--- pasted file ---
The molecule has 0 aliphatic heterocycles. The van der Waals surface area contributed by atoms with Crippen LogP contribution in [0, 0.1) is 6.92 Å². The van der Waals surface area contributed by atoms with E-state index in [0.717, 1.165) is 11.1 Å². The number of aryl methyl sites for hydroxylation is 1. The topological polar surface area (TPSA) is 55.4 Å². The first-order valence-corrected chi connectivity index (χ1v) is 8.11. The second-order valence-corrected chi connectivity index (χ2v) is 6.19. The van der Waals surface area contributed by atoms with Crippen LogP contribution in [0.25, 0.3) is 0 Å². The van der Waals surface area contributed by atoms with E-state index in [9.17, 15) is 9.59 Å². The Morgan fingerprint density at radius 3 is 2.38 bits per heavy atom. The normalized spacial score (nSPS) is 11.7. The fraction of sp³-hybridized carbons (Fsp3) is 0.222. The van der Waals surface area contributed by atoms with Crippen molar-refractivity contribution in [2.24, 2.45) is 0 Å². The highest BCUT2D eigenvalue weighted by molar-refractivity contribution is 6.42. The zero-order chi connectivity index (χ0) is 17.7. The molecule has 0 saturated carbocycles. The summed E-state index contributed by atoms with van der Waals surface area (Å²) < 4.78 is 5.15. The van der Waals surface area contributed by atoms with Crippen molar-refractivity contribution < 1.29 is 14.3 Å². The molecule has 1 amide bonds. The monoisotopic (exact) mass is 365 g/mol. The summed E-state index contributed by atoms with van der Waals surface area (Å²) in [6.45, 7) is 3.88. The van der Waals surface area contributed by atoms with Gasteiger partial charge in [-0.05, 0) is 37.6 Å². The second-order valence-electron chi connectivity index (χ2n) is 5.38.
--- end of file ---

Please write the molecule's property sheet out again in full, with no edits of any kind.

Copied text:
The molecule has 0 aliphatic heterocycles. The van der Waals surface area contributed by atoms with Crippen LogP contribution in [0, 0.1) is 6.92 Å². The van der Waals surface area contributed by atoms with E-state index in [0.717, 1.165) is 11.1 Å². The number of aryl methyl sites for hydroxylation is 1. The topological polar surface area (TPSA) is 55.4 Å². The first-order valence-corrected chi connectivity index (χ1v) is 8.11. The second-order valence-corrected chi connectivity index (χ2v) is 6.19. The van der Waals surface area contributed by atoms with Crippen LogP contribution in [0.25, 0.3) is 0 Å². The van der Waals surface area contributed by atoms with E-state index in [9.17, 15) is 9.59 Å². The Morgan fingerprint density at radius 3 is 2.38 bits per heavy atom. The normalized spacial score (nSPS) is 11.7. The fraction of sp³-hybridized carbons (Fsp3) is 0.222. The van der Waals surface area contributed by atoms with Crippen molar-refractivity contribution in [2.24, 2.45) is 0 Å². The highest BCUT2D eigenvalue weighted by molar-refractivity contribution is 6.42. The zero-order chi connectivity index (χ0) is 17.7. The molecule has 0 saturated carbocycles. The summed E-state index contributed by atoms with van der Waals surface area (Å²) < 4.78 is 5.15. The van der Waals surface area contributed by atoms with Crippen molar-refractivity contribution < 1.29 is 14.3 Å². The molecule has 1 amide bonds. The monoisotopic (exact) mass is 365 g/mol. The summed E-state index contributed by atoms with van der Waals surface area (Å²) in [6.45, 7) is 3.88. The van der Waals surface area contributed by atoms with Gasteiger partial charge in [-0.05, 0) is 37.6 Å². The second-order valence-electron chi connectivity index (χ2n) is 5.38.